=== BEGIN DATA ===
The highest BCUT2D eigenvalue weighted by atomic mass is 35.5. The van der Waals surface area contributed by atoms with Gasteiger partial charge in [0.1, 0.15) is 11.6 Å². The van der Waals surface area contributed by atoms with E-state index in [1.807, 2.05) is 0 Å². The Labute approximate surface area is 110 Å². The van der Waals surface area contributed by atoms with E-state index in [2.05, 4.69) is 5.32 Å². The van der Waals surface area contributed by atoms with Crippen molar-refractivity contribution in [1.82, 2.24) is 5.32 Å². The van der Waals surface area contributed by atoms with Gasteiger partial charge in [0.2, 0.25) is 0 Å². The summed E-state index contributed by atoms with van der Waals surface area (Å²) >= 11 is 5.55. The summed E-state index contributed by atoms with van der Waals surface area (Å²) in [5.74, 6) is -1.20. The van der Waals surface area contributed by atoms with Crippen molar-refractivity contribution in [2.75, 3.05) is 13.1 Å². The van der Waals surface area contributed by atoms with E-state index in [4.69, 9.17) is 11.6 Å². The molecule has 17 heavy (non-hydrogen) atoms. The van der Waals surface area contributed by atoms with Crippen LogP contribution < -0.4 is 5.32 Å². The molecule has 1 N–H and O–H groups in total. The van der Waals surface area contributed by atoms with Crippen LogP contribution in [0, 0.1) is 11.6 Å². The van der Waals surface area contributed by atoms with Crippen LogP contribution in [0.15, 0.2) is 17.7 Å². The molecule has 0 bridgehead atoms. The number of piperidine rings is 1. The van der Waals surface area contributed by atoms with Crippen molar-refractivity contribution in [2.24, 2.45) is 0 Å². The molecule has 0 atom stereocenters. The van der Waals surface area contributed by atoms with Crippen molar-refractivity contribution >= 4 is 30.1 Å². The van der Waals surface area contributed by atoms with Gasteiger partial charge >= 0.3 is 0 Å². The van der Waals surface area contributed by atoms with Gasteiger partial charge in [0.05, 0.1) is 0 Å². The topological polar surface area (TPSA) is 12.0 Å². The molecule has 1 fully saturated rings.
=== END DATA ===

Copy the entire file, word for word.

The highest BCUT2D eigenvalue weighted by atomic mass is 35.5. The van der Waals surface area contributed by atoms with Gasteiger partial charge in [0.1, 0.15) is 11.6 Å². The van der Waals surface area contributed by atoms with E-state index in [1.807, 2.05) is 0 Å². The Labute approximate surface area is 110 Å². The van der Waals surface area contributed by atoms with E-state index in [2.05, 4.69) is 5.32 Å². The van der Waals surface area contributed by atoms with Crippen molar-refractivity contribution in [1.82, 2.24) is 5.32 Å². The van der Waals surface area contributed by atoms with Gasteiger partial charge in [0.2, 0.25) is 0 Å². The summed E-state index contributed by atoms with van der Waals surface area (Å²) >= 11 is 5.55. The summed E-state index contributed by atoms with van der Waals surface area (Å²) in [5.74, 6) is -1.20. The van der Waals surface area contributed by atoms with Crippen molar-refractivity contribution in [2.75, 3.05) is 13.1 Å². The van der Waals surface area contributed by atoms with E-state index in [4.69, 9.17) is 11.6 Å². The molecule has 17 heavy (non-hydrogen) atoms. The van der Waals surface area contributed by atoms with Crippen LogP contribution < -0.4 is 5.32 Å². The molecule has 1 N–H and O–H groups in total. The van der Waals surface area contributed by atoms with Crippen LogP contribution in [0, 0.1) is 11.6 Å². The van der Waals surface area contributed by atoms with Crippen LogP contribution in [0.15, 0.2) is 17.7 Å². The molecule has 0 bridgehead atoms. The number of piperidine rings is 1. The van der Waals surface area contributed by atoms with Crippen molar-refractivity contribution in [2.24, 2.45) is 0 Å². The molecule has 0 atom stereocenters. The van der Waals surface area contributed by atoms with Crippen molar-refractivity contribution >= 4 is 30.1 Å². The van der Waals surface area contributed by atoms with Gasteiger partial charge >= 0.3 is 0 Å². The van der Waals surface area contributed by atoms with Gasteiger partial charge in [0.05, 0.1) is 0 Å². The topological polar surface area (TPSA) is 12.0 Å². The molecule has 1 fully saturated rings.